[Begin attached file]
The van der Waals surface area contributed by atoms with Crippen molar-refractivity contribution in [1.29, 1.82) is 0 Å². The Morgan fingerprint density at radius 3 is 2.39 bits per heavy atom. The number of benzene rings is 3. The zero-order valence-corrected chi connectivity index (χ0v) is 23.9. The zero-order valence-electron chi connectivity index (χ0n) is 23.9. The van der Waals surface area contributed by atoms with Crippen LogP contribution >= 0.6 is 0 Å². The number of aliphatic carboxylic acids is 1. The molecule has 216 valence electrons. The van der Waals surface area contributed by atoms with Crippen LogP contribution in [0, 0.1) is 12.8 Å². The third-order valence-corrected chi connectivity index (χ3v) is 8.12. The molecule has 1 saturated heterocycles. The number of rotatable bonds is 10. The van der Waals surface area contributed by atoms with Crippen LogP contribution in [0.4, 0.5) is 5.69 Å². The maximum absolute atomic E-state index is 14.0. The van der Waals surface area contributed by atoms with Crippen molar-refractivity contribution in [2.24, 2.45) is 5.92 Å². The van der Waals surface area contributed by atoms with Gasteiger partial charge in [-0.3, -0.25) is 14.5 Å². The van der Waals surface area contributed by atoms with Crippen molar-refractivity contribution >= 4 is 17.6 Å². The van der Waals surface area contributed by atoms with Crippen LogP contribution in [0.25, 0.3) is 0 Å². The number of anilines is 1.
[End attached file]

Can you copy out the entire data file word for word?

The van der Waals surface area contributed by atoms with Crippen molar-refractivity contribution in [1.29, 1.82) is 0 Å². The Morgan fingerprint density at radius 3 is 2.39 bits per heavy atom. The number of benzene rings is 3. The zero-order valence-corrected chi connectivity index (χ0v) is 23.9. The zero-order valence-electron chi connectivity index (χ0n) is 23.9. The van der Waals surface area contributed by atoms with Crippen LogP contribution >= 0.6 is 0 Å². The number of aliphatic carboxylic acids is 1. The molecule has 216 valence electrons. The van der Waals surface area contributed by atoms with Crippen LogP contribution in [0, 0.1) is 12.8 Å². The third-order valence-corrected chi connectivity index (χ3v) is 8.12. The molecule has 1 saturated heterocycles. The number of rotatable bonds is 10. The van der Waals surface area contributed by atoms with Crippen LogP contribution in [0.4, 0.5) is 5.69 Å². The maximum absolute atomic E-state index is 14.0. The van der Waals surface area contributed by atoms with Crippen molar-refractivity contribution in [2.24, 2.45) is 5.92 Å². The van der Waals surface area contributed by atoms with Gasteiger partial charge in [-0.3, -0.25) is 14.5 Å². The van der Waals surface area contributed by atoms with Crippen molar-refractivity contribution >= 4 is 17.6 Å². The van der Waals surface area contributed by atoms with Crippen LogP contribution in [0.25, 0.3) is 0 Å². The number of anilines is 1.